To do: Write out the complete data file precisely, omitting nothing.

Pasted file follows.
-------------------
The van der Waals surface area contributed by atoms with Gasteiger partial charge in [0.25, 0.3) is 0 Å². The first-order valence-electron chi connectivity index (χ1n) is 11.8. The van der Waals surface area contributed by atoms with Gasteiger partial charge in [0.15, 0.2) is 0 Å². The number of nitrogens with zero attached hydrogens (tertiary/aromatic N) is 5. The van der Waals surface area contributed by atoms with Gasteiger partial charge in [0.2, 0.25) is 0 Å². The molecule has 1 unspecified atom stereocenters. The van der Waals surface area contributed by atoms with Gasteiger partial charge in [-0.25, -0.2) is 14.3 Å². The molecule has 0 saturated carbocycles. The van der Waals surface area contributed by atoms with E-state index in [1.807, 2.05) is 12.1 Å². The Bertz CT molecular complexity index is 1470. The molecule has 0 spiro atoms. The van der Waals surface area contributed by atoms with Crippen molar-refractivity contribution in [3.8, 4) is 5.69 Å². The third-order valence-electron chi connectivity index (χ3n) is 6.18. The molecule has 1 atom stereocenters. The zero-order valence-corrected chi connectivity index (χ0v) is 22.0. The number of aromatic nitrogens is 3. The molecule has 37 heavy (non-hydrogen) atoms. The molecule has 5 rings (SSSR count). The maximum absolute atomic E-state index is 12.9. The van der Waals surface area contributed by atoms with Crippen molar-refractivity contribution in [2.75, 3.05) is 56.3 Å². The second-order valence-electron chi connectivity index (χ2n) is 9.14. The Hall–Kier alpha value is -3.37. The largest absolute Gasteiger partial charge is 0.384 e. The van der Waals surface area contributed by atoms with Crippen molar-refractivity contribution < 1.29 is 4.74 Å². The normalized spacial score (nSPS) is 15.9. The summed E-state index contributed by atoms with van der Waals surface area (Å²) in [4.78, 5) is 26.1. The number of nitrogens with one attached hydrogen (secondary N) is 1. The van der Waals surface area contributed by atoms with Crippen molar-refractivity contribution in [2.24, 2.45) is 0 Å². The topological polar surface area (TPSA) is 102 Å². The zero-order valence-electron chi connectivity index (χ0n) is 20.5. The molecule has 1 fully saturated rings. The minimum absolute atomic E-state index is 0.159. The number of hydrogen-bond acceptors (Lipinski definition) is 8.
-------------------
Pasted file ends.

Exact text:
The van der Waals surface area contributed by atoms with Gasteiger partial charge in [0.25, 0.3) is 0 Å². The first-order valence-electron chi connectivity index (χ1n) is 11.8. The van der Waals surface area contributed by atoms with Gasteiger partial charge in [0.15, 0.2) is 0 Å². The number of nitrogens with zero attached hydrogens (tertiary/aromatic N) is 5. The van der Waals surface area contributed by atoms with Gasteiger partial charge in [0.2, 0.25) is 0 Å². The molecule has 1 unspecified atom stereocenters. The van der Waals surface area contributed by atoms with Gasteiger partial charge in [-0.25, -0.2) is 14.3 Å². The molecule has 0 saturated carbocycles. The van der Waals surface area contributed by atoms with E-state index in [1.807, 2.05) is 12.1 Å². The Bertz CT molecular complexity index is 1470. The molecule has 0 spiro atoms. The van der Waals surface area contributed by atoms with Crippen molar-refractivity contribution in [3.8, 4) is 5.69 Å². The third-order valence-electron chi connectivity index (χ3n) is 6.18. The molecule has 1 atom stereocenters. The zero-order valence-corrected chi connectivity index (χ0v) is 22.0. The number of aromatic nitrogens is 3. The molecule has 37 heavy (non-hydrogen) atoms. The molecule has 5 rings (SSSR count). The maximum absolute atomic E-state index is 12.9. The van der Waals surface area contributed by atoms with Crippen molar-refractivity contribution in [2.75, 3.05) is 56.3 Å². The second-order valence-electron chi connectivity index (χ2n) is 9.14. The Hall–Kier alpha value is -3.37. The largest absolute Gasteiger partial charge is 0.384 e. The van der Waals surface area contributed by atoms with Crippen molar-refractivity contribution < 1.29 is 4.74 Å². The normalized spacial score (nSPS) is 15.9. The summed E-state index contributed by atoms with van der Waals surface area (Å²) in [4.78, 5) is 26.1. The number of nitrogens with one attached hydrogen (secondary N) is 1. The van der Waals surface area contributed by atoms with Crippen molar-refractivity contribution in [2.24, 2.45) is 0 Å². The topological polar surface area (TPSA) is 102 Å². The zero-order valence-electron chi connectivity index (χ0n) is 20.5. The molecule has 1 fully saturated rings. The minimum absolute atomic E-state index is 0.159. The number of hydrogen-bond acceptors (Lipinski definition) is 8.